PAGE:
I can imagine at least several ways to flesh this out in detail, but then again, I'm certain you can too. It might be as simple as giving journald a unix socket to connect to, deciding on a policy of what happens when the other end is not there, and writing a systemd service to maintain the filtering process. This would add some complexity to journald, in maintaining the link, printing the structured entries, and parsing them back in, but this is pretty limited, especially if the format is KEY=value-like. It would also incur some overhead, but only for those who use the feature. In return, it would create a general extension point for journald, allowing users to arbitrarily shape all logged data before it hits the disks.

And it would solve this particular concern as a special case.

@poettering

This comment has been minimized.

Copy link
Member

poettering commented Jan 29, 2016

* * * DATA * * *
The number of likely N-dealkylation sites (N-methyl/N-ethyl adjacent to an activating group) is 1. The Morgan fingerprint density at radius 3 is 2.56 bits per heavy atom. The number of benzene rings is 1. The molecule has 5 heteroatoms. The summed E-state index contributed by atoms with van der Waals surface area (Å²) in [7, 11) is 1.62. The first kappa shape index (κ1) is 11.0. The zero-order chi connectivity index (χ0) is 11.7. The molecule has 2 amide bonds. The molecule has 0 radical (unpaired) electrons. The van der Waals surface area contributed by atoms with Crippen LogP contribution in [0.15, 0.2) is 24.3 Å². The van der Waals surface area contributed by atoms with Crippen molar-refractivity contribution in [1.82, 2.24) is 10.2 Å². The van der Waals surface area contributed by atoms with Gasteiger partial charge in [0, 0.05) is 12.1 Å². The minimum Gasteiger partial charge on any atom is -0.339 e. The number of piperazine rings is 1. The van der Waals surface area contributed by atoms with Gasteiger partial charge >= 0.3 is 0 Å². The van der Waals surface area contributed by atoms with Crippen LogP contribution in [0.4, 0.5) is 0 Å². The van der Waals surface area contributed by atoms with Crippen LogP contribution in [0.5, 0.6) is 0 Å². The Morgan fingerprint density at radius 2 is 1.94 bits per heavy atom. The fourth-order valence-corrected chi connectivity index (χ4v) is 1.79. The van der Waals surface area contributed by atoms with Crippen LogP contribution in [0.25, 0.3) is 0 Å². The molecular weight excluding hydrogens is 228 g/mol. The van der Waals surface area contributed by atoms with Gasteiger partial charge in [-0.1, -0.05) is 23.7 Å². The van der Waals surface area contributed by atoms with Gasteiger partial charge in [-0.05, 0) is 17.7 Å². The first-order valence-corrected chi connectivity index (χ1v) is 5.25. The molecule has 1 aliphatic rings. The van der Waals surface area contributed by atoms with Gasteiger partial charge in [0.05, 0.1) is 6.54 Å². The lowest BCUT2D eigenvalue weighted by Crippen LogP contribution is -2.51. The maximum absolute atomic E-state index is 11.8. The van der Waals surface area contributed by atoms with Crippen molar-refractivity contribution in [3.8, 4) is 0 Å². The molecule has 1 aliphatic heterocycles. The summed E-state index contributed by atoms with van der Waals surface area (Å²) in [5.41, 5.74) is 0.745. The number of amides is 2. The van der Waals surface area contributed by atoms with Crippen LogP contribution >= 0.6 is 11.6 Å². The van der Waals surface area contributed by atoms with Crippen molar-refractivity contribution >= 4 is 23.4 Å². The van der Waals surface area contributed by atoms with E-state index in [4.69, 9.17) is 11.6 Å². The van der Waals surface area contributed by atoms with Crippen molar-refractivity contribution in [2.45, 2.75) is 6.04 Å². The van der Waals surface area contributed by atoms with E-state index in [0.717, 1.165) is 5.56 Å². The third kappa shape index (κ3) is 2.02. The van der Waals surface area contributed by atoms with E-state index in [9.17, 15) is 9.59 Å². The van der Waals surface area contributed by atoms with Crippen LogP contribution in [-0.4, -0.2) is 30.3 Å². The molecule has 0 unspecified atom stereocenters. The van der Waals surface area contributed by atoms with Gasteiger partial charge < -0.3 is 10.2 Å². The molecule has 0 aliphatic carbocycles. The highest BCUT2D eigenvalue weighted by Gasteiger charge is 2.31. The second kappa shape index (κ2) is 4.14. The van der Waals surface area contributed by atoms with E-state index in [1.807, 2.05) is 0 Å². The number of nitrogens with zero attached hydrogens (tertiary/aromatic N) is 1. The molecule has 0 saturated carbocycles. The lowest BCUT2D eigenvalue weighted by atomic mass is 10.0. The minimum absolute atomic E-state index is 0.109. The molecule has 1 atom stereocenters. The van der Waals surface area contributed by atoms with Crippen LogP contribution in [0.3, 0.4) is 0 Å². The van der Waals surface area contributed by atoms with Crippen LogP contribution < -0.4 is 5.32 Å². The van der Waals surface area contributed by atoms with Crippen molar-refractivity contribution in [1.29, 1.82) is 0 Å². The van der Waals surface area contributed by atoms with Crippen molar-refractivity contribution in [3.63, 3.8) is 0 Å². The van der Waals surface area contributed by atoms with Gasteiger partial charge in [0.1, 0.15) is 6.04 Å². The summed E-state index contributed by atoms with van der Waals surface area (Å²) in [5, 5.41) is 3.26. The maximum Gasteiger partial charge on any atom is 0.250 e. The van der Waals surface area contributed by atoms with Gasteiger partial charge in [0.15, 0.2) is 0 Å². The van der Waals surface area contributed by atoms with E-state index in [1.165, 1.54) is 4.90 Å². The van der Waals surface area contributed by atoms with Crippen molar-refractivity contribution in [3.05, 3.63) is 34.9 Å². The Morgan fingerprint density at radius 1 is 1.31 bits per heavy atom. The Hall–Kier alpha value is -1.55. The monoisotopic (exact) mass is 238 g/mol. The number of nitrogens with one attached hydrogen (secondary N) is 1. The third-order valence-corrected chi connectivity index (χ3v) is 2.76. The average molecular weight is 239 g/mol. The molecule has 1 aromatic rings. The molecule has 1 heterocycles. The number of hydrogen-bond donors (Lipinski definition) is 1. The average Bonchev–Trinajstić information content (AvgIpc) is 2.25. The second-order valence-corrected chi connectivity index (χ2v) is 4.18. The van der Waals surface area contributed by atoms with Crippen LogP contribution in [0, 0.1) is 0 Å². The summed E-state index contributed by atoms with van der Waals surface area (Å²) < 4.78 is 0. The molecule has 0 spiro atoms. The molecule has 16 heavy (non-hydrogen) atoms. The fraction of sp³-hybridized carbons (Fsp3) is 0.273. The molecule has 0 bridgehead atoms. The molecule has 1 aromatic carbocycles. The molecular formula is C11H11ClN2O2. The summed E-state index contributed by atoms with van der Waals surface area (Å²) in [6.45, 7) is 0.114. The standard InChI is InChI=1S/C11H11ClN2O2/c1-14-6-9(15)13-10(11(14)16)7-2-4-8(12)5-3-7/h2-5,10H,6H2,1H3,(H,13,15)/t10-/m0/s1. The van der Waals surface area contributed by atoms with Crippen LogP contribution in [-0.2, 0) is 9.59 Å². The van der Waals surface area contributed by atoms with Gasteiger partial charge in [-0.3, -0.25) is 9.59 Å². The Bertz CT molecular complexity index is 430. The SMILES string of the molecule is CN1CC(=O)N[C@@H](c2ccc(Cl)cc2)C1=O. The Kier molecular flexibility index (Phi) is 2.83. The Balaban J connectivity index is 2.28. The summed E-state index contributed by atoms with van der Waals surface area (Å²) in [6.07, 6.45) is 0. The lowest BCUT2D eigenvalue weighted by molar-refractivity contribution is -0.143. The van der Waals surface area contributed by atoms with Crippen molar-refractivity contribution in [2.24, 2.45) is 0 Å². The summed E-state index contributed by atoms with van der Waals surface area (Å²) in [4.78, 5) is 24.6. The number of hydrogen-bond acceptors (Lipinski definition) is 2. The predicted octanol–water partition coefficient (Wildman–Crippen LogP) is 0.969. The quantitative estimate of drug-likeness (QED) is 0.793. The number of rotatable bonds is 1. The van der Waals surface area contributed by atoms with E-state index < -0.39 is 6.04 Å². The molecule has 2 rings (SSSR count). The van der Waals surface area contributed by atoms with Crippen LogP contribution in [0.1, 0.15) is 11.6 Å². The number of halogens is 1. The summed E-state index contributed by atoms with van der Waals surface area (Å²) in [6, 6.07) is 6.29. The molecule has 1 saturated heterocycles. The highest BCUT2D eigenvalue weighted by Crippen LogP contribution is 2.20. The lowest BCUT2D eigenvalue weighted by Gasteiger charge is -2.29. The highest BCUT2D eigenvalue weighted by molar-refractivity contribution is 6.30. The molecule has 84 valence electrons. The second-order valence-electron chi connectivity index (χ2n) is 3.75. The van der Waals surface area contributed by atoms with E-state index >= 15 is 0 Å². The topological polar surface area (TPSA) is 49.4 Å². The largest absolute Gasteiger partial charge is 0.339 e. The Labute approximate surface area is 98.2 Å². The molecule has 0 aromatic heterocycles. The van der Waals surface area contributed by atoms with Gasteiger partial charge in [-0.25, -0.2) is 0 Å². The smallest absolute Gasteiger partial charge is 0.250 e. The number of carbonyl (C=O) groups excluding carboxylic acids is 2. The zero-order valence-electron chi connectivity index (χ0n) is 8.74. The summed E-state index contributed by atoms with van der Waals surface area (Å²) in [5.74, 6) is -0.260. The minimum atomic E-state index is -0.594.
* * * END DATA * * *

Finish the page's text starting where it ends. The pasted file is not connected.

Why would you even send data to journald if you don't want it to stay in memory or on disk? If you want to suppress log data, why not attack it at the source of the problem, instead of turning the destination in to selective null sink?

@duckdalbe

This comment has been minimized.

Copy link

duckdalbe commented Jan 29, 2016

I'm actually having problems using systemd-based Linux-distros at work because we have a no-IP-storing policy. I'm trying to argue because I (grew to) like systemd, but I'm having a hard time.

Some mechanism to filter/alter data beforee it's stored would be very helpful!

@lelutin

This comment has been minimized.

Copy link